Some things you should know: Just because a food is low-carb doesn’t mean it’s healthy. What’s more, a low-carb label doesn’t mean it’ll help you lose weight. Despite these truths, food companies are keen on producing lower-carb alternatives, and we’re willing to pay for them. Between 1999 and 2004, foods with artificial sweeteners (which lower a food’s carbohydrate count) increased from 369 to 2,346, according to data published in the Yale Journal of Biology and Medicine in June 2010.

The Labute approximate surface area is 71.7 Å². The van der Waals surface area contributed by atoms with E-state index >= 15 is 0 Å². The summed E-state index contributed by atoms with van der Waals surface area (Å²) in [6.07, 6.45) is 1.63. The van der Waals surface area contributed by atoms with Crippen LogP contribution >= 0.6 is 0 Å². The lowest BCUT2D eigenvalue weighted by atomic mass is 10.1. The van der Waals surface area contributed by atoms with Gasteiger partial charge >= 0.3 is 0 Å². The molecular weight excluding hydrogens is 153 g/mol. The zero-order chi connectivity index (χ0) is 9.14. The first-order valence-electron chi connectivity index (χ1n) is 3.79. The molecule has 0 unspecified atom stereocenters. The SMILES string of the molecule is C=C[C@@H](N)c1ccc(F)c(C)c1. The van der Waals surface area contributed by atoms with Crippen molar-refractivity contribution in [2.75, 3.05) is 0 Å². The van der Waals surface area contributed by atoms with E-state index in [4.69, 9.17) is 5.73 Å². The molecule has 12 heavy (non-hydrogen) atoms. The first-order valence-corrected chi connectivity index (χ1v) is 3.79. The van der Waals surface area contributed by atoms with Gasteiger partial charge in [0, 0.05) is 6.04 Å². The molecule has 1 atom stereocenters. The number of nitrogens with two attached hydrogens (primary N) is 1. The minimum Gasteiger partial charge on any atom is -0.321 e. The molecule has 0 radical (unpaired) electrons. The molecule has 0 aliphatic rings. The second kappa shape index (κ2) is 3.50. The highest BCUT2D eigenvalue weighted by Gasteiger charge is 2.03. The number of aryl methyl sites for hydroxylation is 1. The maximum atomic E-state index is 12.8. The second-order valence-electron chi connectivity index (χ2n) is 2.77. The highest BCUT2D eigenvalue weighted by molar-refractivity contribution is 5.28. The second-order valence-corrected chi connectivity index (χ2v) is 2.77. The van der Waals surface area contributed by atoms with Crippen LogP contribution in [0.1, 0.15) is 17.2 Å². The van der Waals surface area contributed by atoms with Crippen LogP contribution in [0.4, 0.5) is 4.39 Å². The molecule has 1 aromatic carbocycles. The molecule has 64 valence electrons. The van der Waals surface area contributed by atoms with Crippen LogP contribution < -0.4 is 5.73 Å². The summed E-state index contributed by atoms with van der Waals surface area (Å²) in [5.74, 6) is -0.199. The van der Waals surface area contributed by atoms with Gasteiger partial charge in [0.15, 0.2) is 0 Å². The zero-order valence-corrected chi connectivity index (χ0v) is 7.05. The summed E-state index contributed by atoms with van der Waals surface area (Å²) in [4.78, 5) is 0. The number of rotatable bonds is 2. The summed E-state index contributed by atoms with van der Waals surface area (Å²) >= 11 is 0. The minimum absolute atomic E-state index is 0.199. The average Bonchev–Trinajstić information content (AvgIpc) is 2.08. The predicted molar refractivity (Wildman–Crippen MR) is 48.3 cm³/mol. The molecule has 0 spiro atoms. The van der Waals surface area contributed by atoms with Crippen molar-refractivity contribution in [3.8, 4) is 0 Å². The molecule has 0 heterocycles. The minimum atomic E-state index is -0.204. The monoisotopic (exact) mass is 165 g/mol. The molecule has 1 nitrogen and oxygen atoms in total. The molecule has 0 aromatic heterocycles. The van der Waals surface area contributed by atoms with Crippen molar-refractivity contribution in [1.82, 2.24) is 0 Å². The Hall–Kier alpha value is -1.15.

Foods made with sugar substitutes and low-calorie alternatives continue to be popular. Today, we see these in new iterations: From keto cereal laced with monk fruit to Stevia-sweetened soda to low-carb chocolate, there are options lurking in every corner of the grocery store. The big drawback of these processed low-carb foods?
Excerpted from Live Strong